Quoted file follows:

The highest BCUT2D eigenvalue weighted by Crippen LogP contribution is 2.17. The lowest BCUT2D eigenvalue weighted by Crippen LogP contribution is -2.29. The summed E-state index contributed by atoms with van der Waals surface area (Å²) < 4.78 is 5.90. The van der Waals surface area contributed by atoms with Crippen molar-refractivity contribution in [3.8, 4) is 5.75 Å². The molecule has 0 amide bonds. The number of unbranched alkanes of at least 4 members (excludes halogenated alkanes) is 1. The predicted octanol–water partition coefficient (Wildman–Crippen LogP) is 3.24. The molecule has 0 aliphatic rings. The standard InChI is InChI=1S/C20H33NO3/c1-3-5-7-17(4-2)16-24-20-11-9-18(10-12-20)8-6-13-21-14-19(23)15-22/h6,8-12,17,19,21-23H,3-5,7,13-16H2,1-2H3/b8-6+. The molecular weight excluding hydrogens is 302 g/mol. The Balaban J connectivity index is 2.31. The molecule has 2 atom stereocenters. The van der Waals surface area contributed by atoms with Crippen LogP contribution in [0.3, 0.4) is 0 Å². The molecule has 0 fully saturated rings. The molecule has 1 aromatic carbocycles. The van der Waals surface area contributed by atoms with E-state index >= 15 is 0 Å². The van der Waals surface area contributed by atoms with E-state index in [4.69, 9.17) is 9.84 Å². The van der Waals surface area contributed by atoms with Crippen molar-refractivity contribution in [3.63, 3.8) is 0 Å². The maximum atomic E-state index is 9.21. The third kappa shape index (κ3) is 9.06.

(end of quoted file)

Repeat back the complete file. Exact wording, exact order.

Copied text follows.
The highest BCUT2D eigenvalue weighted by Crippen LogP contribution is 2.17. The lowest BCUT2D eigenvalue weighted by Crippen LogP contribution is -2.29. The summed E-state index contributed by atoms with van der Waals surface area (Å²) < 4.78 is 5.90. The van der Waals surface area contributed by atoms with Crippen molar-refractivity contribution in [3.8, 4) is 5.75 Å². The molecule has 0 amide bonds. The number of unbranched alkanes of at least 4 members (excludes halogenated alkanes) is 1. The predicted octanol–water partition coefficient (Wildman–Crippen LogP) is 3.24. The molecule has 0 aliphatic rings. The standard InChI is InChI=1S/C20H33NO3/c1-3-5-7-17(4-2)16-24-20-11-9-18(10-12-20)8-6-13-21-14-19(23)15-22/h6,8-12,17,19,21-23H,3-5,7,13-16H2,1-2H3/b8-6+. The molecular weight excluding hydrogens is 302 g/mol. The Balaban J connectivity index is 2.31. The molecule has 2 atom stereocenters. The van der Waals surface area contributed by atoms with Crippen LogP contribution in [0.3, 0.4) is 0 Å². The molecule has 0 fully saturated rings. The molecule has 1 aromatic carbocycles. The van der Waals surface area contributed by atoms with E-state index >= 15 is 0 Å². The van der Waals surface area contributed by atoms with E-state index in [4.69, 9.17) is 9.84 Å². The van der Waals surface area contributed by atoms with Crippen molar-refractivity contribution in [3.63, 3.8) is 0 Å². The maximum atomic E-state index is 9.21. The third kappa shape index (κ3) is 9.06.